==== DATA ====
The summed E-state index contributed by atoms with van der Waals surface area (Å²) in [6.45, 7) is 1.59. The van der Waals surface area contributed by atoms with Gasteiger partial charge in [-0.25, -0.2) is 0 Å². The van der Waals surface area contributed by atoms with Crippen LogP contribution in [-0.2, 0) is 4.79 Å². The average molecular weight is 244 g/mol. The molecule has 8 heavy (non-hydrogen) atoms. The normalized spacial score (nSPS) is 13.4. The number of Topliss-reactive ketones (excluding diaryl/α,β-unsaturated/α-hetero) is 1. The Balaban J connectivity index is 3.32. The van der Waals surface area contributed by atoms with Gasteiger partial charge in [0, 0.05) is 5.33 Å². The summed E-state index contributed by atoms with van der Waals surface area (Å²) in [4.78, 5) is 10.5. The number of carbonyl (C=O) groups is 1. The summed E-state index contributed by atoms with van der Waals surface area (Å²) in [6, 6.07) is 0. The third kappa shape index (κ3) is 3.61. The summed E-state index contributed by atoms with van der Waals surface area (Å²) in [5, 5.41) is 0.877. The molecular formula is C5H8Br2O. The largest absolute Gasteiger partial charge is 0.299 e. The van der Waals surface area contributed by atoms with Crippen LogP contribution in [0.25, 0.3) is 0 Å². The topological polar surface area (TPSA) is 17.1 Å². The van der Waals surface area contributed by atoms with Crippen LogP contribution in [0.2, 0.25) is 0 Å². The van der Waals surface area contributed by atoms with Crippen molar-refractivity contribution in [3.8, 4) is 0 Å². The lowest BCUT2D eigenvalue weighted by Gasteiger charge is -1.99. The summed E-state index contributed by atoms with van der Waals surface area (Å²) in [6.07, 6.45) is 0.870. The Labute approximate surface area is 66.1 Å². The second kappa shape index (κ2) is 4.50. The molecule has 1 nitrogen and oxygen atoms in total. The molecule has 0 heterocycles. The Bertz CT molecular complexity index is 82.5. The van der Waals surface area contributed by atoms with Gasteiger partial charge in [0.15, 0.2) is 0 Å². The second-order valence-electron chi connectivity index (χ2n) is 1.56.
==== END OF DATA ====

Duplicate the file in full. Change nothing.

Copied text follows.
The summed E-state index contributed by atoms with van der Waals surface area (Å²) in [6.45, 7) is 1.59. The van der Waals surface area contributed by atoms with Gasteiger partial charge in [-0.25, -0.2) is 0 Å². The van der Waals surface area contributed by atoms with Crippen LogP contribution in [-0.2, 0) is 4.79 Å². The average molecular weight is 244 g/mol. The molecule has 8 heavy (non-hydrogen) atoms. The normalized spacial score (nSPS) is 13.4. The number of Topliss-reactive ketones (excluding diaryl/α,β-unsaturated/α-hetero) is 1. The Balaban J connectivity index is 3.32. The van der Waals surface area contributed by atoms with Gasteiger partial charge in [0, 0.05) is 5.33 Å². The summed E-state index contributed by atoms with van der Waals surface area (Å²) in [4.78, 5) is 10.5. The number of carbonyl (C=O) groups is 1. The summed E-state index contributed by atoms with van der Waals surface area (Å²) in [6, 6.07) is 0. The third kappa shape index (κ3) is 3.61. The summed E-state index contributed by atoms with van der Waals surface area (Å²) in [5, 5.41) is 0.877. The molecular formula is C5H8Br2O. The largest absolute Gasteiger partial charge is 0.299 e. The van der Waals surface area contributed by atoms with Crippen LogP contribution in [0.25, 0.3) is 0 Å². The topological polar surface area (TPSA) is 17.1 Å². The van der Waals surface area contributed by atoms with Crippen LogP contribution in [0.2, 0.25) is 0 Å². The van der Waals surface area contributed by atoms with Crippen molar-refractivity contribution in [3.8, 4) is 0 Å². The lowest BCUT2D eigenvalue weighted by Gasteiger charge is -1.99. The summed E-state index contributed by atoms with van der Waals surface area (Å²) in [6.07, 6.45) is 0.870. The Labute approximate surface area is 66.1 Å². The second kappa shape index (κ2) is 4.50. The molecule has 1 nitrogen and oxygen atoms in total. The molecule has 0 heterocycles. The Bertz CT molecular complexity index is 82.5. The van der Waals surface area contributed by atoms with Gasteiger partial charge in [0.15, 0.2) is 0 Å². The second-order valence-electron chi connectivity index (χ2n) is 1.56.